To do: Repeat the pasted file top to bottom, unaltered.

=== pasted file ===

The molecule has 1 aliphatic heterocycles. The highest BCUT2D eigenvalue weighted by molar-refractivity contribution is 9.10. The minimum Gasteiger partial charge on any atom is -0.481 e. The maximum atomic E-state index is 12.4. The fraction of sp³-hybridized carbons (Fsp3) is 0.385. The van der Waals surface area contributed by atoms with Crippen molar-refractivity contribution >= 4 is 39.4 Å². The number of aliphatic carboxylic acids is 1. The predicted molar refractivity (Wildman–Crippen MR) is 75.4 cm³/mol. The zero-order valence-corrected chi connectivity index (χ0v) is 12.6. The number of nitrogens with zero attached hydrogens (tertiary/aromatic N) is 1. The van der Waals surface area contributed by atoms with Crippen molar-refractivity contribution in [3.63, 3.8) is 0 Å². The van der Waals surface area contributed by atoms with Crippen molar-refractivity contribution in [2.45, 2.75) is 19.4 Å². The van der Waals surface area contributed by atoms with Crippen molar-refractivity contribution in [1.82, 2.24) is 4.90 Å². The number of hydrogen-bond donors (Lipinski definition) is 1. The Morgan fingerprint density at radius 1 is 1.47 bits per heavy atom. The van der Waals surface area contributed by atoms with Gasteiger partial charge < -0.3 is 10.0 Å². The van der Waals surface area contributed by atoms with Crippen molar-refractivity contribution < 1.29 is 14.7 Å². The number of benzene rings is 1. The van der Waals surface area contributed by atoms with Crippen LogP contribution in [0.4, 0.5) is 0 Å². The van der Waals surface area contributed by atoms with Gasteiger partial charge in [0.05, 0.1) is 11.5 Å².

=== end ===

The molecule has 1 aliphatic heterocycles. The highest BCUT2D eigenvalue weighted by molar-refractivity contribution is 9.10. The minimum Gasteiger partial charge on any atom is -0.481 e. The maximum atomic E-state index is 12.4. The fraction of sp³-hybridized carbons (Fsp3) is 0.385. The van der Waals surface area contributed by atoms with Crippen molar-refractivity contribution >= 4 is 39.4 Å². The number of aliphatic carboxylic acids is 1. The predicted molar refractivity (Wildman–Crippen MR) is 75.4 cm³/mol. The zero-order valence-corrected chi connectivity index (χ0v) is 12.6. The number of nitrogens with zero attached hydrogens (tertiary/aromatic N) is 1. The van der Waals surface area contributed by atoms with Crippen molar-refractivity contribution in [3.63, 3.8) is 0 Å². The van der Waals surface area contributed by atoms with Crippen molar-refractivity contribution in [2.45, 2.75) is 19.4 Å². The van der Waals surface area contributed by atoms with Crippen molar-refractivity contribution in [1.82, 2.24) is 4.90 Å². The number of hydrogen-bond donors (Lipinski definition) is 1. The Morgan fingerprint density at radius 1 is 1.47 bits per heavy atom. The van der Waals surface area contributed by atoms with Gasteiger partial charge < -0.3 is 10.0 Å². The van der Waals surface area contributed by atoms with Crippen molar-refractivity contribution < 1.29 is 14.7 Å². The number of benzene rings is 1. The van der Waals surface area contributed by atoms with Crippen LogP contribution in [0.4, 0.5) is 0 Å². The van der Waals surface area contributed by atoms with Gasteiger partial charge in [0.05, 0.1) is 11.5 Å².